This is one of those hair salon marketing ideas that generates a lot of mental constipation. It’s a hard sell to tell a hair stylist to create something today so it will bring you new leads next month, next year, two years from now etc. Of course, if it was easy, everyone would be doing it.
Inbound marketing is an important part of your hair stylist advertising mix. Blogging is just one piece of the pie. This infographic from PRWeb illustrates other marketing ideas you may want to explore. Click the image for the full infographic.
Have you ever heard the phrase, “you can’t get there from here”? It’s a silly expression but a lot of people have that mentality when it comes to putting a blog on their website. That’s unfortunate because it’s not that difficult. Simply populate your website with interesting, compelling content that Google loves, and that prospects who are your future customers are looking for. And then do it on a regular basis.
If you noticed, nowhere in that description did I say you had to create or write anything. You don’t. If you’re a hair stylist, then you are most likely incredibly skilled at cutting and coloring but less so where the written word is concerned.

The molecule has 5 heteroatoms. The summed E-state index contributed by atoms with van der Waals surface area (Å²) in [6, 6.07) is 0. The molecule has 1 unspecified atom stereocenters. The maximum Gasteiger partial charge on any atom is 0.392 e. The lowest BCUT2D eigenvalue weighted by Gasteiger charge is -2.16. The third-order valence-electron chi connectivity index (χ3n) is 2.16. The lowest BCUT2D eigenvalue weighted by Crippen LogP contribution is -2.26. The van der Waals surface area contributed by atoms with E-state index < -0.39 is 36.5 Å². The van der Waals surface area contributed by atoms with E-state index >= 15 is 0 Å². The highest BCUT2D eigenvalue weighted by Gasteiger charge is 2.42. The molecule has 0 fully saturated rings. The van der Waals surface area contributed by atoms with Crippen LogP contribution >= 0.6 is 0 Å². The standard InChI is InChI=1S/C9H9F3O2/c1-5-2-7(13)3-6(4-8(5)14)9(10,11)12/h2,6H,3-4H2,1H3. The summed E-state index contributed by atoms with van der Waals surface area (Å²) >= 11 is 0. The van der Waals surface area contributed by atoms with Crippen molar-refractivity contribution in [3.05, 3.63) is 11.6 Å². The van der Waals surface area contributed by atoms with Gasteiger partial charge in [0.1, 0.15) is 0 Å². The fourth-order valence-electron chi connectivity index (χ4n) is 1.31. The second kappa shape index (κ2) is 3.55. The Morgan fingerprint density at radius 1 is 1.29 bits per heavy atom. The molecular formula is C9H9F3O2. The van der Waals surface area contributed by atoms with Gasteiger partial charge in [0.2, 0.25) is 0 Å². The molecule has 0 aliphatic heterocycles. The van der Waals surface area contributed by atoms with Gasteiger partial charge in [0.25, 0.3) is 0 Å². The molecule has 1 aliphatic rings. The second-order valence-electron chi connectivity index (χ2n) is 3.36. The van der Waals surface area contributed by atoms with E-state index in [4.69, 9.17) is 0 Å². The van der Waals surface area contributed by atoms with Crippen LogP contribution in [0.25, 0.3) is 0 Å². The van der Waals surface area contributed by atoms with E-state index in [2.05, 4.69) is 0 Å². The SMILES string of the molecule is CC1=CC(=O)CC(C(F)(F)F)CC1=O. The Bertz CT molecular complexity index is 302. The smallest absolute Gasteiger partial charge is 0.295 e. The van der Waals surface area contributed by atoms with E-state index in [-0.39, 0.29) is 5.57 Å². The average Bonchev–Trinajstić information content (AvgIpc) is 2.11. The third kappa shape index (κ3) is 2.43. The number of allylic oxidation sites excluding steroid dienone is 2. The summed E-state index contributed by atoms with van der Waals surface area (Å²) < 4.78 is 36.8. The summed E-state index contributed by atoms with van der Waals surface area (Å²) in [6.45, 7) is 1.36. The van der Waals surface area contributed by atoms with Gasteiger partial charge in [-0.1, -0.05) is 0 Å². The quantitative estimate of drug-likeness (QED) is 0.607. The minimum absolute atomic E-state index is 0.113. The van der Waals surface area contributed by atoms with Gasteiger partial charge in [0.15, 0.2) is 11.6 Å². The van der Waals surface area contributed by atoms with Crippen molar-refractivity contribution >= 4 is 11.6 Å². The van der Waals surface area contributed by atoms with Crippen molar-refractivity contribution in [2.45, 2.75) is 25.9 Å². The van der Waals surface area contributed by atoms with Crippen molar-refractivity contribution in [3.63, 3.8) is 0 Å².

Luckily we live in an age of specialization so you don’t need to be good at that. There is an entire industry of creatives that are willing to assist you for a fee. You simply need to find them, hire them, give them a few ideas and tell them to start writing.
Before you wander over to Google and run a search for your own personal Hemingway, a word of caution is in order. There is no shortage of available writers willing to create content about hair salons, beauty salons, beauty tips, summer beauty tips or whatever other keyword you point them at.
You’ll need to exercise a little due diligence. If you’re not careful, you could easily end up with articles that are perfect for a pet grooming salon instead of well crafted articles targeted at beauty salon customers. (Only a slight exaggeration.)
Finding freelance writers for your website isn’t very difficult. Two of the more popular sites for freelancers are Odesk.com and Freelancer.com. You could also type “Blog Article Writers” into your favorite search engine and see what comes up.
If you decide to search through Google, let me warn you about one site that may show up in your search results. Fiverr.com is an interesting site. It’s a meeting place where people offer many curious services for five dollars, including creating content for your website.